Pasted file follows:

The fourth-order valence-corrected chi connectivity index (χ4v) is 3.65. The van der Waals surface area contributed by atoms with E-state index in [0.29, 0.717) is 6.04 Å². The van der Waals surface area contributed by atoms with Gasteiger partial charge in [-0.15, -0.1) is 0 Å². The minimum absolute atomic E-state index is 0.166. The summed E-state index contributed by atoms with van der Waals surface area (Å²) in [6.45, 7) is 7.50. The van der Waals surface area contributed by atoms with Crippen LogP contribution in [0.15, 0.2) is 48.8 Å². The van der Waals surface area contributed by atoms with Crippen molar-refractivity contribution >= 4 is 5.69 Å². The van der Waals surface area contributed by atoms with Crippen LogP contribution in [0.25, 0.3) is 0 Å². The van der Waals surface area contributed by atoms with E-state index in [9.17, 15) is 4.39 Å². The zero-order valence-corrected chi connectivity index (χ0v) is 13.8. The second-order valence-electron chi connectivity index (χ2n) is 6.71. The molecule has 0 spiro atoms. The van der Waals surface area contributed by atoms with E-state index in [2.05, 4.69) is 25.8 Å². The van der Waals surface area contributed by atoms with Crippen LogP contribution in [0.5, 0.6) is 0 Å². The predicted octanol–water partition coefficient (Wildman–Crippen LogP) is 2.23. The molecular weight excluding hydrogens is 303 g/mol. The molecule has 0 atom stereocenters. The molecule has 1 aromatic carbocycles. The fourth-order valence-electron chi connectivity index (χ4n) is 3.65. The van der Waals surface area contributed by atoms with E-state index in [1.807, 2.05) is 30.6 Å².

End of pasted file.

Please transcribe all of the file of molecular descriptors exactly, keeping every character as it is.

The fourth-order valence-corrected chi connectivity index (χ4v) is 3.65. The van der Waals surface area contributed by atoms with E-state index in [0.29, 0.717) is 6.04 Å². The van der Waals surface area contributed by atoms with Gasteiger partial charge in [-0.15, -0.1) is 0 Å². The minimum absolute atomic E-state index is 0.166. The summed E-state index contributed by atoms with van der Waals surface area (Å²) in [6.45, 7) is 7.50. The van der Waals surface area contributed by atoms with Crippen LogP contribution in [0.15, 0.2) is 48.8 Å². The van der Waals surface area contributed by atoms with Crippen molar-refractivity contribution >= 4 is 5.69 Å². The van der Waals surface area contributed by atoms with Crippen LogP contribution in [0.25, 0.3) is 0 Å². The van der Waals surface area contributed by atoms with E-state index in [9.17, 15) is 4.39 Å². The zero-order valence-corrected chi connectivity index (χ0v) is 13.8. The second-order valence-electron chi connectivity index (χ2n) is 6.71. The molecule has 0 spiro atoms. The van der Waals surface area contributed by atoms with E-state index in [2.05, 4.69) is 25.8 Å². The van der Waals surface area contributed by atoms with Crippen LogP contribution in [0.5, 0.6) is 0 Å². The predicted octanol–water partition coefficient (Wildman–Crippen LogP) is 2.23. The molecular weight excluding hydrogens is 303 g/mol. The molecule has 0 atom stereocenters. The molecule has 1 aromatic carbocycles. The fourth-order valence-electron chi connectivity index (χ4n) is 3.65. The van der Waals surface area contributed by atoms with E-state index in [1.807, 2.05) is 30.6 Å².